Topic: PID in hardware


Keywords: Op-amp, differentiators, integrators, simulation, TINA-TI


For implementation of PID dual-supply op-amps are required. A positive supply op-amp can be used with the input given at the non-inverting terminal. In that case, the output is PI and PD for integrator and differentiator configuration respectively. But if the function slope is less than 1 the output tries to become negative for a differentiator. For a positive supply op-amp this gives a zero or erroneous output. Similarly, for the  integrator if the function magnitude remains high for a long time output becomes erroneous.


Op-amps in PSOC 4 do not have negative supply terminal. Since, this project needs dual supply op-amp external components LF356 are used. Following circuit gives the differentiator configuration. For integrator the resistor and capacitor placement should be interchanged.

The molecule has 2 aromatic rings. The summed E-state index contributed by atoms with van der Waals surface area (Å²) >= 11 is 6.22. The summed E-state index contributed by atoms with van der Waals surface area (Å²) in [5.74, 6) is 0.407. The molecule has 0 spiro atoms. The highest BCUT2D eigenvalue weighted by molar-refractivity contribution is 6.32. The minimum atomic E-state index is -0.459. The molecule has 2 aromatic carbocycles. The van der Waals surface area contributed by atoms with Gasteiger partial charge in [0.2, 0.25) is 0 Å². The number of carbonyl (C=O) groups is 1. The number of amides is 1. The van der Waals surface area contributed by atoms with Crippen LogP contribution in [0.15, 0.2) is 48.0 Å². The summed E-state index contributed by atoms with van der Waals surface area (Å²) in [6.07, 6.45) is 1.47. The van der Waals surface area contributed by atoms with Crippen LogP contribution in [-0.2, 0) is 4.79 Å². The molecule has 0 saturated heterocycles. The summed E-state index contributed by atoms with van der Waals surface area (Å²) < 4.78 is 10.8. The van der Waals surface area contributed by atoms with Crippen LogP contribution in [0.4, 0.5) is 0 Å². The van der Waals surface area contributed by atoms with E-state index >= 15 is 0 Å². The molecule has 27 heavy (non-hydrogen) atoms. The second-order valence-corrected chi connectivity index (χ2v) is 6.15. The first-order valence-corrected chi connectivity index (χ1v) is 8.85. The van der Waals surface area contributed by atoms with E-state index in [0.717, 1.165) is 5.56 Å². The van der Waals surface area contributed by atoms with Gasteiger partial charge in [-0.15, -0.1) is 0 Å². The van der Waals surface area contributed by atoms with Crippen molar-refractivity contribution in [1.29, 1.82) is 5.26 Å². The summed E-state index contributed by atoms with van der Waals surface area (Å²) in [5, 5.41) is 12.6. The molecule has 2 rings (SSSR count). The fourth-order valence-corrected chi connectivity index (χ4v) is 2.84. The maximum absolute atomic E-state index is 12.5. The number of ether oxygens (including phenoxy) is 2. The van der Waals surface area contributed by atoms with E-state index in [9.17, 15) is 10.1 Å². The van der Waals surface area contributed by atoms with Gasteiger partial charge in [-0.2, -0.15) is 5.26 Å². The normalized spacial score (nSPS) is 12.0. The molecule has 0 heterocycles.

To design the R and C values, simulation has been done in TINA-TI. A freely available tool distributed by Texas Instruments. The second figure gives the differentiator output VF1 for the input at the bottom. Here, R=20K and C=250nF. In the 3rd figure, capacitance is reduced to 50 pF. It can be observed that, proper output is not obtained. For proper output, the capacitor should be in the transient state. In other words the RC time constant should be much greater than the differentiation period. The slew time, 300K in this case, should be much less than the signal variation time. The resistor value should be high enough for low power consumption. The off-time should be much larger than the RC time constant. Otherwise, residual charges creates problem in the successive differentiations. This is not exhibited in the simulation. But it shows in the implementation. The last figure shows the integration output.

 

 

opamp_sch_dual_sup.JPG

 

 

Rest of the three figures are added in separate blogs. There is a problem in attachment. It is giving an error as file size exceeded 2MB though the file size is only 89KB.